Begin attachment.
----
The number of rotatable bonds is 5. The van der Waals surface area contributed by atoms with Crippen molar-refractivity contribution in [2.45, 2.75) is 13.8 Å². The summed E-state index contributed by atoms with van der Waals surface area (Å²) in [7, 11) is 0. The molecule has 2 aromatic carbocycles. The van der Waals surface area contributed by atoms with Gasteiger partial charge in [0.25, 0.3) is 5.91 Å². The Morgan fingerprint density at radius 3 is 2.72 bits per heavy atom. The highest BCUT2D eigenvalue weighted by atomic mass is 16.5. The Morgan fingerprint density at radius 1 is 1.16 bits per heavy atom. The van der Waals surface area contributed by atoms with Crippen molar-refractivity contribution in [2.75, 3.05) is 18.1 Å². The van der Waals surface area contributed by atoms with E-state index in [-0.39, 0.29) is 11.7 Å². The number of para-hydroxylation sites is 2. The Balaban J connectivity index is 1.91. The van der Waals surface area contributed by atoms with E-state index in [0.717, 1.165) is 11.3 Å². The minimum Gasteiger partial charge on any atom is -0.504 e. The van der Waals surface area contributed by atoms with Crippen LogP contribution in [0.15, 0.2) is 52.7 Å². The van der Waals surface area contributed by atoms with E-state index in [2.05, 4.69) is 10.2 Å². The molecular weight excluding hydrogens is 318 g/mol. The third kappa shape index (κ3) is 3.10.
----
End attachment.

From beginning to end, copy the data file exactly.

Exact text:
The number of rotatable bonds is 5. The van der Waals surface area contributed by atoms with Crippen molar-refractivity contribution in [2.45, 2.75) is 13.8 Å². The summed E-state index contributed by atoms with van der Waals surface area (Å²) in [7, 11) is 0. The molecule has 2 aromatic carbocycles. The van der Waals surface area contributed by atoms with Gasteiger partial charge in [0.25, 0.3) is 5.91 Å². The Morgan fingerprint density at radius 3 is 2.72 bits per heavy atom. The highest BCUT2D eigenvalue weighted by atomic mass is 16.5. The Morgan fingerprint density at radius 1 is 1.16 bits per heavy atom. The van der Waals surface area contributed by atoms with Crippen molar-refractivity contribution in [2.75, 3.05) is 18.1 Å². The van der Waals surface area contributed by atoms with E-state index in [-0.39, 0.29) is 11.7 Å². The number of para-hydroxylation sites is 2. The Balaban J connectivity index is 1.91. The van der Waals surface area contributed by atoms with E-state index in [0.717, 1.165) is 11.3 Å². The minimum Gasteiger partial charge on any atom is -0.504 e. The van der Waals surface area contributed by atoms with Crippen LogP contribution in [0.15, 0.2) is 52.7 Å². The van der Waals surface area contributed by atoms with E-state index in [2.05, 4.69) is 10.2 Å². The molecular weight excluding hydrogens is 318 g/mol. The third kappa shape index (κ3) is 3.10.